More often than not, Sick Building Syndrome is down to a combination of various different factors. For many business spaces these will include poorly maintained air conditioning systems and humidifiers, dust and fabric fibres circulating through the air, and the increase in hot-desking and open plan working. In some buildings even the paints, furniture and carpet fibres can emit volatile organic compounds and other unhealthy chemicals.
As well at the indoor hazards, some airborne contaminants might also originate from the outdoors – for example, from vehicle exhaust fumes or plumbing vents which enter the property through windows and other openings. Commercial spaces in urban areas and cities also tend to be impacted by pollutants from busy roads and nearby buildings.
In addition to these causes, biological contaminants such as pollen, viruses and spores can also pose health risks and lead to Sick Building Syndrome.
Although Sick Building Syndrome may appear to be an invisible problem, it has a very visible impact. Its symptoms are hugely varied and include headaches, eye and throat irritation, dizziness, nausea dry and itchy skin, rashes or even breathing problems, asthma attacks and personality changes. They can also vary from person to person, with some people being more susceptible than others.
In many cases, Sick Building Syndrome can be tricky to identify as people will often mistake their symptoms for a cold or flu as the symptoms are so similar. In environments where people are exposed to contaminants for extended periods, Sick Building Syndrome can also lead to more serious health issues.
One of the best ways to lower the risk of Sick Building Syndrome in commercial spaces Is to improve ventilation and reduce the sources of the contaminants. Opening the windows and letting in fresh air is an obvious way to improve natural circulation from the outdoors.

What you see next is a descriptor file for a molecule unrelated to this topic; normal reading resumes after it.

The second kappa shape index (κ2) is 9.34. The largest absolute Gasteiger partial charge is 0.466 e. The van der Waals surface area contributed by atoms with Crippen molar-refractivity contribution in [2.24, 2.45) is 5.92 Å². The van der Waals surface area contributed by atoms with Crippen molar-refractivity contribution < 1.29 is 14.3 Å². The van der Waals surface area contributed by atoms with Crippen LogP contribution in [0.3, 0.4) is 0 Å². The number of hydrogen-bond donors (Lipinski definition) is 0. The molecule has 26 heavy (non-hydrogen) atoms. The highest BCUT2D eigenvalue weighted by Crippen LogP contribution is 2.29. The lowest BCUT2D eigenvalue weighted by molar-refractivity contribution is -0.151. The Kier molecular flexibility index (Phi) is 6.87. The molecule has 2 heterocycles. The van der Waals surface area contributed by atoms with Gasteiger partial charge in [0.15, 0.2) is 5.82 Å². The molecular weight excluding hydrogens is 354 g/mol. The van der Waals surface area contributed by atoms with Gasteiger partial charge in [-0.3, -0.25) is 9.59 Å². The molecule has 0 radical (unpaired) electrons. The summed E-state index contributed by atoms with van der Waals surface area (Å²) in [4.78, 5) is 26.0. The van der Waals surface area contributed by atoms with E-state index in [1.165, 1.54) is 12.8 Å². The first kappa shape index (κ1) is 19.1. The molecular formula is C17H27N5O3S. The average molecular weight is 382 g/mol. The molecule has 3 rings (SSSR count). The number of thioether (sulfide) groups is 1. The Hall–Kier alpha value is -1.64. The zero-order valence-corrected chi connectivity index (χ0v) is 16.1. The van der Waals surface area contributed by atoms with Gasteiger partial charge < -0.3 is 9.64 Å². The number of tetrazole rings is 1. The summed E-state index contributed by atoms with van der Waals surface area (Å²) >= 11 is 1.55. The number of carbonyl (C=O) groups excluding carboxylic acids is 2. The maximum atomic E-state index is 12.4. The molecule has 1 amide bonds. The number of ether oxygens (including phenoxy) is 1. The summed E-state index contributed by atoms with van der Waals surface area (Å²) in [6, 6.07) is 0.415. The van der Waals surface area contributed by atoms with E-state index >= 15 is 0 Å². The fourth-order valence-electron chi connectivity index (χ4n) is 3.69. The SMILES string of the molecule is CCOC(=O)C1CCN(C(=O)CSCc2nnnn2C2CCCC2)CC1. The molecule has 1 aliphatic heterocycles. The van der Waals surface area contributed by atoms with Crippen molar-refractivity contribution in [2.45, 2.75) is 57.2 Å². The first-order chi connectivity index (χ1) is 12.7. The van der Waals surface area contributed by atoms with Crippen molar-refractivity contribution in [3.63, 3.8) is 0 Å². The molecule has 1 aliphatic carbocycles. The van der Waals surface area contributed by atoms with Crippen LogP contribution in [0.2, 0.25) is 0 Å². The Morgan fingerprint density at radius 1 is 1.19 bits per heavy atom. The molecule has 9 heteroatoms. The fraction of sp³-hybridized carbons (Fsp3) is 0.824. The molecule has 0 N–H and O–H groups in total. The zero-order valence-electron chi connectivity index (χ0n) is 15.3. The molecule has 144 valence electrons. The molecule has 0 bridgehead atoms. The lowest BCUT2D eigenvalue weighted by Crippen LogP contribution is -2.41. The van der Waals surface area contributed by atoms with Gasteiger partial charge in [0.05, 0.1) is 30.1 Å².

However, many commercial buildings often don’t have windows that open, and are also based in busy urban environments where the air outside is also badly polluted.
To reduce the levels of humidity circulating in the air, it is important to regularly clean up any wet or damp areas as these can become potential breeding grounds for mould and mildew. Identifying and repairing leaks or areas of standing water can also reduce the risk of biological particles and harmful spores getting into the air.
Although these steps are useful short-term fixes, a more long-term solution is to invest in technology to quickly and constantly remove all contaminants from the building. These systems pump out fresh air and circulate it around the building and in doing so remove harmful substances such as mould, bacteria, and viruses.
One of the best and convenient products on the market to reduce the risk of Sick Building Syndrome is the Airius PureAir series of PHI destratification fans. These fans offer the very latest in advanced active PHI air purification technology, manufactured by RGF Environmental, one of the worlds leading specialists in air, water and food purification and can reduce viruses, bacteria and gases by up to 99%, as well as mould and odours by over 90%.
RGF’s patented PHI cell technology creates and emits hydroperoxides, also known as ‘mother Nature’s Cleaning Agent’, into the internal air space. These invisible particles oxidise all manner of biological and chemical contaminants, rendering them instantly harmless to anyone occupying the building. Not only do they destroy these invisible threats in the air itself, they also eliminate them on any surfaces on which they are present.
The Airius PureAir series is also a cost-effective solution for many commercial spaces. The product is already installed in thousands of commercial spaces across the UK, from open-plan offices to care homes and dental surgeries – and in these locations the instances of Sick Building Syndrome have been significantly reduced.